|Gyeongju, South Korea|
My first visit to Gyeongju, South Korea was in September 2003 when I first came to South Korea. The Korean head teacher of my elementary and middle school academy took my co-worker David Miretti (who I still keep in contact with) and myself to the two most famous places in Gyeongju: Bulguksa (Bulguk Temple) and Seokguram. Seokguram is a grotto that is a part of the Bulguksa complex, that holds a stone Buddha statue.
Bulguksa is located on the slopes of Mt. Toham in North Gyeongsang province in the city of Gyeongju. It's considered to be the masterpiece of Buddhist art in the Silla Kingdom. The history is a long one. In 528, King Beopheung built a small temple on this site. However, according to Samguk Yusa records, the current temple began to be built under King Gyeongdeok in 751. The prime minister at the time was led by Kim Daeseong in order to pacify his parents. The temple was completed in 774 after Kim's death and was later named Bulguksa (The Temple of the Buddha Land).
|I loved the bridge leading to the temple. It's called Sokgyemun.|
The temple went through renovations during two Dynasty periods (Goryeo and Joseon). During the Imjin Wars (1592-1598 Japanese invasions of Korea), the wooden buildings were burned to the ground. After 1604, reconstruction and expansion of Bulguksa started, followed by 40 renovations until 1805.
After World War II and the Korean War, a partial restoration was conducted in 1966. President Park Chung Hee ordered a major restoration of Bulguksa between 1969 and 1973 after an extensive archeological investigation.
Bulguksa and Seokguram were added to the UNESCO World Heritage List in 1995.
My second visit came this month as I went to Gyeongju to do a project for the Hotel Hyundai in Gyeongju to help promote their hotel on my blog as well as on Instagram. I also wrote a review for them on Trip Advisor. My wife's brother-in-law drove and thankfully he did. Gyeongju is not easy to get around without a car. You can get a bus to Bulguksa with no problem and you can take the bus to Seokguram but that task might be a bit more difficult. This will be mentioned later.
Comparing my first visit to Gyeongju in 2003, I didn't see any major differences except for a lot more cafes as we were driving along the way to our hotel. There were a few more restaurants but not a whole lot. I'm happy to see that Korea hasn't done anything to ruin Gyeongju's charm. Of course back then there wasn't an amusement park but overall Bulguksa and Seokguram look exactly the same as when I saw them in 2003 and that's a great thing!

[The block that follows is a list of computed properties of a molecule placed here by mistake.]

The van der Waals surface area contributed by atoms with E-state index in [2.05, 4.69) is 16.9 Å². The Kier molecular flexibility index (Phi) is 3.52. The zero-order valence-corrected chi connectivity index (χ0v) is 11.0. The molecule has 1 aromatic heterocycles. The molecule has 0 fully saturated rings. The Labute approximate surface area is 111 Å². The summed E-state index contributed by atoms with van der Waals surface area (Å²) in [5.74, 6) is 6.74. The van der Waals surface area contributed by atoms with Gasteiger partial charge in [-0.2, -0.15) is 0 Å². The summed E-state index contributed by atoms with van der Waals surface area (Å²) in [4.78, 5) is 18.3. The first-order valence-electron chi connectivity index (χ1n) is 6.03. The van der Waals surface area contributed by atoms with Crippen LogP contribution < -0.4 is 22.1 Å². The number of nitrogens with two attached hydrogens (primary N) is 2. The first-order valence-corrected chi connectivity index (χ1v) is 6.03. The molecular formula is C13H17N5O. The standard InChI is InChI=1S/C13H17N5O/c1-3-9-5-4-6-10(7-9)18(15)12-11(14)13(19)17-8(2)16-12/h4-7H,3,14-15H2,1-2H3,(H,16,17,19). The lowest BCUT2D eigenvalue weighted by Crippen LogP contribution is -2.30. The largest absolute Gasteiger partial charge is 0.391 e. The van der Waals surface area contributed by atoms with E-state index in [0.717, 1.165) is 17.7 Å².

The two towers that haven't changed at all are Dabotap and Seokatap. They are structures that were both created in the Silla Dynasty. Despite them having a different appearance from each other, they have relatively the same height and are both made of stylobate to create a proportional and balanced look of the temple. You can see them here.
As you walk along this quiet path for about 10 minutes you might encounter at least three squirrels along the way as I did! It was nice to just enjoy the nature and the true feel of real Korea.
Then you arrive at the main complex of Seokguram. However, you need to climb up some stairs to get there now. I especially loved the lanterns during the season of Buddha's Birthday (May 3rd).
Here's my wife with her sister and brother-in-law as we start to make the climb up to the Seokguram Grotto..
|My lovely wife with her sister and brother-in-law a few steps ahead of us|
Once you get to the top, you find the grotto that holds the Bonjonbul figure of Buddha which is 3.3 meters in height and 2.7 meters in width. You can't take pictures of it once you're inside unfortunately but here is a pic that I found from a tourism site of Korea. It is an artificial stone Buddha made of granite. As mentioned earlier, the construction started by King Dae-Seong in 751 and finished in 774 by King Hye Gong.
Not only will you see the Bonjun Statue as you walk into the grotto, but you'll also see the Bodhi-sattva, and his disciples. The statue has a generous smile and is engraved with a lotus flower design. The ceiling is half-moon shaped and has a lotus flower designed cover on it.
|Picture courtesy of english.visitkorea.or.kr (Visit Korea)|
Scott Worden (L.A./Seoul Guy)